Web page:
Regulation by Enforcement: What EZCORP and TitleMax Reveal About the Bureau's Position on Field Visits

In a prepared statement to the Consumer Bankers Association in March 2016, Director Cordray indicated that consent orders issued in a specific enforcement action are "intended as guides to all participants in the marketplace to avoid similar violations." He noted that it would be "compliance malpractice" for companies "not to take careful bearings from the contents of these orders about how to comply with the law and treat consumers fairly." The take-away from his remarks was clear: consent orders are intended to be norm-enforcing, deterrent direction for all market participants.

Creditors wishing to conduct field visits following the EZCORP and TitleMax enforcement actions should assume that any field visit will be deemed an unfair practice. On one end, the Bureau found EZCORP's aggressive in-person collection tactics to amount to "harassment" and "humiliation." Lenders looking to the EZCORP consent order can readily understand how to craft or adjust a field visit compliance policy that avoids the EZCORP order. The conduct alleged in EZCORP fits into long-standing rules under the Fair Debt Collection Practices Act, which the CFPB has repeatedly applied to creditors under its UDAAP authority. See CFPB Bulletin 2013-07.

But guidance gleaned from CFPB's enforcement of TitleMax's "intrusive" field visits suggests that the Bureau will look unfavorably on any field visit. If TitleMax is instructive, then lenders should assume that the CFPB will find substantial injury in any visit that could result in the "disclosure" or "exposure" of the existence of a debt to third parties. Likewise, the Bureau now appears to believe that any workplace visit can cause negative employment consequences, and in the case of TitleMax, that possibility was sufficient to constitute a "likely" substantial injury.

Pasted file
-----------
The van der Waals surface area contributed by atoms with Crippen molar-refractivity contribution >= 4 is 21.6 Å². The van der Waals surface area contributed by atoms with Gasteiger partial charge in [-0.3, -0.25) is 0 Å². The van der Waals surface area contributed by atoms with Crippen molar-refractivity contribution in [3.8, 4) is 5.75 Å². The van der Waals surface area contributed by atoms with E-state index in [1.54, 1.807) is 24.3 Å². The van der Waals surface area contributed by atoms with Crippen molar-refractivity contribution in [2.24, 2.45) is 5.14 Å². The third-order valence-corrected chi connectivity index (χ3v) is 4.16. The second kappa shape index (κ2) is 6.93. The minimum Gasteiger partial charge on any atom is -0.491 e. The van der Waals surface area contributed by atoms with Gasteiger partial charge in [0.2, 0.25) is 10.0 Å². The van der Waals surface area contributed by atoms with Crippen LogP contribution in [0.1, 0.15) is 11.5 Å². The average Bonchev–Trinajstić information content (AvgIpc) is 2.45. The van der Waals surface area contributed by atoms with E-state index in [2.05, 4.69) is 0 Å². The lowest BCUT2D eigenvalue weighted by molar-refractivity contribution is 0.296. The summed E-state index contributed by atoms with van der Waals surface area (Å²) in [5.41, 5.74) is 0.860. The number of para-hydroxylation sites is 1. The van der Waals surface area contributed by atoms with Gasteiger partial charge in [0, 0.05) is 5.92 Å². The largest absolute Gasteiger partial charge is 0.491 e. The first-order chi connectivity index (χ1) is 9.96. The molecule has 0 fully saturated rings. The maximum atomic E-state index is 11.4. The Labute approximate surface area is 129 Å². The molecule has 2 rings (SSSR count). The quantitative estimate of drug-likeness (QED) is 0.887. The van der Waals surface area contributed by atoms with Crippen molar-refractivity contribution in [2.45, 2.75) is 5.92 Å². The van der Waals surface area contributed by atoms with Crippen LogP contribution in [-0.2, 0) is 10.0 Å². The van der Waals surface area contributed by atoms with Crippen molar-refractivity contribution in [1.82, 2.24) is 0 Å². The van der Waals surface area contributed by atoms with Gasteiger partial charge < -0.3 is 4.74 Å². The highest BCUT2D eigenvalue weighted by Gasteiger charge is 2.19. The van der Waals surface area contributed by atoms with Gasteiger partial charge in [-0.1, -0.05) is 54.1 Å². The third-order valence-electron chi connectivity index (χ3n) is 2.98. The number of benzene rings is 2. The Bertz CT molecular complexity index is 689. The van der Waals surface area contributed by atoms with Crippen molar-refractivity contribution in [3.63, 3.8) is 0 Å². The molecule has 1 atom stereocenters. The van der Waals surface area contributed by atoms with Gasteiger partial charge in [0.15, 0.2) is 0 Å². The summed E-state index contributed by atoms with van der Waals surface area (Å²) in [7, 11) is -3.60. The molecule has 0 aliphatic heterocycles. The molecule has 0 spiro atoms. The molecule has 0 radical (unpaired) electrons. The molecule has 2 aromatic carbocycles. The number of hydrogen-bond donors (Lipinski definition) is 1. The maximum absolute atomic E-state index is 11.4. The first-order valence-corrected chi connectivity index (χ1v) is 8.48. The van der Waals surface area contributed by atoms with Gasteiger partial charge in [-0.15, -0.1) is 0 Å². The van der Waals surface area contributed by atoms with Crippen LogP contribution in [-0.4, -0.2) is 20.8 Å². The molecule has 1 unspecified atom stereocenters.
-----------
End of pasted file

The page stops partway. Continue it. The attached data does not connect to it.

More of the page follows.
Further, lenders should not expect the CFPB to evaluate the requirement that the harm to the consumer be "not reasonably avoidable" or "outweighed by any countervailing benefit to consumers or to competition." These elements of the unfairness test have not played a part in the CFPB's guidance or in its recent consent orders.

Many lenders continue to conduct field visits under policies that track the FDCPA, in the hope that by carefully following the policy, they will avoid UDAAP liability. TitleMax's policies, as described in the order, complied with the FDCPA but were not sufficient to avoid an enforcement action.

The compliance framework created by the EZCORP and TitleMax orders, along with accompanying guidance, produces an absurd result for market participants: creditors are allowed to conduct field visits in theory, but are practically prohibited from doing so, because the mere risk of harming consumers creates an unfairness claim. Accordingly, it would be wise to avoid the "risky" business of conducting field visits.

Hudson Cook, LLP, provides articles, webinars and other content on its website from time to time provided both by attorneys with Hudson Cook, LLP, and by other outside authors, for information purposes only. Hudson Cook, LLP, does not warrant the accuracy or completeness of the content, and has no duty to correct or update information contained on its website. The views and opinions contained in the content provided on the Hudson Cook, LLP, website do not constitute the views and opinion of the firm. Such content does not constitute legal advice from such authors or from Hudson Cook, LLP. For legal advice on a matter, one should seek the advice of counsel.